Racing: Bookies queue up in race for Coral

Coral/Ladbroke deal: While shrewd punters celebrate the MMC ruling, it is back to the drawing board for the Tote

IT IS, as an estate agent would put it, a unique opportunity to acquire an extensive and much sought-after property. Coral, the third- largest chain of betting shops in the country, is back on the market, much to the annoyance of Ladbrokes, who paid Bass pounds 375.5m for the Coral estate - including 833 shops, two greyhound stadiums and an off-course credit betting business - almost nine months ago. Peter Mandelson yesterday agreed with the Monopolies and Mergers Commission that the takeover would "operate against the public interest", but if Ladbrokes cannot buy Coral, then someone else will.

Chris Bell, Ladbrokes' managing director, says that "over 20 people have expressed an interest in acquiring this business". The identity of the successful bidder will be of immense significance both to the off-course betting market, and the chance that racing will enjoy a secure financial future.

The list of interested parties in the deal which fell apart yesterday went well beyond Ladbrokes, Coral and their staff. The Tote, the state- owned bookie which returns its profits to racing, might have added almost 300 outlets to its current chain of 210 shops, becoming a serious player in the process. This prospect had persuaded the British Horseracing Board to lend public support to the takeover. Now, 133 ex-Coral shops which had already been purchased conditionally by the Tote must immediately return to their former owners.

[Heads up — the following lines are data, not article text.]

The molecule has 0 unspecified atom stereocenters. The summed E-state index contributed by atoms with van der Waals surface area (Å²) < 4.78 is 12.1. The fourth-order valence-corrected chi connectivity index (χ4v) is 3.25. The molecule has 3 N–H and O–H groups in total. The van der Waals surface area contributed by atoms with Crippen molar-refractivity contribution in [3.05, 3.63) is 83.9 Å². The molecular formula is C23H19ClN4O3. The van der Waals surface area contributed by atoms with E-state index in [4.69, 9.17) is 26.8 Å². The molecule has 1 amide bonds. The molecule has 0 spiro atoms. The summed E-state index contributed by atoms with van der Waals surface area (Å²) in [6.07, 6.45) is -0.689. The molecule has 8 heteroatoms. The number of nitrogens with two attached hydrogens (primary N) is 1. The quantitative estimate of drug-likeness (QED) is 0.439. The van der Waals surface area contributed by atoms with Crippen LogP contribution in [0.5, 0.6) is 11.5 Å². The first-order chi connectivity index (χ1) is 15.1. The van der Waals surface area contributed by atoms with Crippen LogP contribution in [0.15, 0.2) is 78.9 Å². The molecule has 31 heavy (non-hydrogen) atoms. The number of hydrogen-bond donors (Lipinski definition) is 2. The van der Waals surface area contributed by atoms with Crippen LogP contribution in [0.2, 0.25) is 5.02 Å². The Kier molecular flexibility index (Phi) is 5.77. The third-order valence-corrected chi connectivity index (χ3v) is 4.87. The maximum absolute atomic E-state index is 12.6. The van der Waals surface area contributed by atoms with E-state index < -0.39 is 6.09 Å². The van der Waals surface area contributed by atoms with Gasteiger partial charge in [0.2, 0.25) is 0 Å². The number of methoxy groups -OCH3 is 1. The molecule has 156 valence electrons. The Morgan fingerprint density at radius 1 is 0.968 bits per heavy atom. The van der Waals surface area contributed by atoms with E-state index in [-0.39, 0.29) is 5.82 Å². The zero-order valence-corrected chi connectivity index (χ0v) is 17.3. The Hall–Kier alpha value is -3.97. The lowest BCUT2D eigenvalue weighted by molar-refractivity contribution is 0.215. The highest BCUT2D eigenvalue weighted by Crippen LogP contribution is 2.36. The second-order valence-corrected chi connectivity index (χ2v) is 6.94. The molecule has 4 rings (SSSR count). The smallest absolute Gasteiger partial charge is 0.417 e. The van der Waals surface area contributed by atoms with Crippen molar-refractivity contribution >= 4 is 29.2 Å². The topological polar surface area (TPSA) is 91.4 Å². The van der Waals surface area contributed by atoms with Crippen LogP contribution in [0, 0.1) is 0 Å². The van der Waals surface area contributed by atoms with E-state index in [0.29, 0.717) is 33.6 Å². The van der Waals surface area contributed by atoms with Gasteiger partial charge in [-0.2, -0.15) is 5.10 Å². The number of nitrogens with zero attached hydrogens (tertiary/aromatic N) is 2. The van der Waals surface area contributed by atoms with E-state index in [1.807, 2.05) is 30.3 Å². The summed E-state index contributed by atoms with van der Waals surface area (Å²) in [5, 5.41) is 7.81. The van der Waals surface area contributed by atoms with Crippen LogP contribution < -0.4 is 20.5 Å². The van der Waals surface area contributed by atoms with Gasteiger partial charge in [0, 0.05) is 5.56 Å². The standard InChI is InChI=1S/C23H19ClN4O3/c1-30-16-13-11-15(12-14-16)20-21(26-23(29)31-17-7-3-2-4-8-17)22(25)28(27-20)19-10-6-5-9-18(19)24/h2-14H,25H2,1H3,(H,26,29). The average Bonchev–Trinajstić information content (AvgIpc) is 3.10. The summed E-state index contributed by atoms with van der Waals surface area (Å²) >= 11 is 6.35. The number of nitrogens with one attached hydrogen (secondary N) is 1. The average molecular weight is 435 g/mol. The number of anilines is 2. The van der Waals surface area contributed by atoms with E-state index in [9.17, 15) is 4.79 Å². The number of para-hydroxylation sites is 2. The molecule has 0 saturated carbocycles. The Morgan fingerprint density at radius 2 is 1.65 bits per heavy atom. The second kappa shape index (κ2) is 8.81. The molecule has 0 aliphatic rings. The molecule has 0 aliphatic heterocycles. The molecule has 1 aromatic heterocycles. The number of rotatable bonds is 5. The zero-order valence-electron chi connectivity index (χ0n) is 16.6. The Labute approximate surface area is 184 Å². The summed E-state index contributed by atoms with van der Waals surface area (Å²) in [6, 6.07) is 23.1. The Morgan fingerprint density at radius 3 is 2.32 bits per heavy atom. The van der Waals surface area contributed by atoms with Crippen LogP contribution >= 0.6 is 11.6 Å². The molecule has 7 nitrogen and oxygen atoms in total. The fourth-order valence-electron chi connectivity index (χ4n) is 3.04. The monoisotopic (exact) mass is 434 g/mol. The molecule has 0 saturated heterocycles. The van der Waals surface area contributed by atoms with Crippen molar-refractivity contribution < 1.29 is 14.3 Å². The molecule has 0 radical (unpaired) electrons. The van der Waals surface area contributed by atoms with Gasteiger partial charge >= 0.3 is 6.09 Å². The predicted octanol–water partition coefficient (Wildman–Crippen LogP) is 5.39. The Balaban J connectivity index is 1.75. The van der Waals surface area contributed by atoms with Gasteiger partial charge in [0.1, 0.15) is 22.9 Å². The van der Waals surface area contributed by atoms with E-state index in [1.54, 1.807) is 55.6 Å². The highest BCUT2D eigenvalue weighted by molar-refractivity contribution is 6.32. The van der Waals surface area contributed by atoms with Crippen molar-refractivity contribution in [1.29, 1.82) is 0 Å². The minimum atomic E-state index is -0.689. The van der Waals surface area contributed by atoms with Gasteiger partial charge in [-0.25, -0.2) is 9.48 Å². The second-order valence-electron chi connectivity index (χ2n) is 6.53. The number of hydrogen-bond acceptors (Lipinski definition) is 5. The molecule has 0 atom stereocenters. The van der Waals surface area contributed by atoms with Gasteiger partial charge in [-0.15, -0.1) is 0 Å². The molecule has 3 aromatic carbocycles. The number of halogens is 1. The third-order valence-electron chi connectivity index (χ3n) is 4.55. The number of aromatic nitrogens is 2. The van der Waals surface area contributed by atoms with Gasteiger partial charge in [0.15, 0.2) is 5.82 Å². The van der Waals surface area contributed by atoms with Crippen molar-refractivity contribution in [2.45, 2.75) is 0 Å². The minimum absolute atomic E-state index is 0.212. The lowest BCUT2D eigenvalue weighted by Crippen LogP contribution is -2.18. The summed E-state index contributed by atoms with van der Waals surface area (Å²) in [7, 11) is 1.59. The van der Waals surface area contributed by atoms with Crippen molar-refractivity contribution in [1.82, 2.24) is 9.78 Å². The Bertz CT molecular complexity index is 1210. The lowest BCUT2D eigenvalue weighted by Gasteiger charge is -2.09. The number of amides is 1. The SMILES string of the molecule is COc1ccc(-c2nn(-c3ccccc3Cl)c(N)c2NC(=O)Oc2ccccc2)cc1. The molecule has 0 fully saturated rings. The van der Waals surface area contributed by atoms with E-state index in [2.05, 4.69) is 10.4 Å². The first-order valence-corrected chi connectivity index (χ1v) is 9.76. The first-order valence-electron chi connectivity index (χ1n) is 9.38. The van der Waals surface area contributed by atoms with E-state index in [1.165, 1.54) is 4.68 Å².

There were brief, carefully worded expressions of regret from both Tote House and Portman Square yesterday as the residents considered if there might yet be a Plan B.

"We are disappointed that the decision means we will now lose the shops we purchased conditionally from Ladbroke Group at the turn of the year and have been trading in so successfully for the past eight months," Peter Jones, the Tote's chairman, said.

"Nonetheless, we will seek to explore with our financial advisers what options are available to the Tote."

The BHB said that the decision was "a concern, at least until it becomes clear as to where this leaves the Tote."

The obvious answer is that it leaves the Tote back at square one, as a relative bystander in an off-course betting industry which turns over pounds 500m each year. And that is where it will surely remain, unless Jones can somehow find the money to buy Coral outright.

In theory, Bell believes that "Ladbrokes can sell it in any way we wish." In practice, though, and particularly in view of the six-month deadline imposed on the sale, it seems unlikely that Ladbrokes will want the added complication of splitting up the chain.

Bell also believes that "Coral has had a good year, and it's a better business now than it was when we bought it." An enforced sale it may be, but not necessarily at a bargain price, and the Tote will do well to raise anything like the sum which Ladbrokes paid for Coral in the first place.

William Hill, the third member of the "Big Three", was sold last year to Nomura, a Japanese investment bank, with a view to making a healthy short-term profit from resale or flotation. Coral could well go to a buyer with a similar profile and motive, which would at least be good news for hundreds of their employees who would presumably then keep their jobs.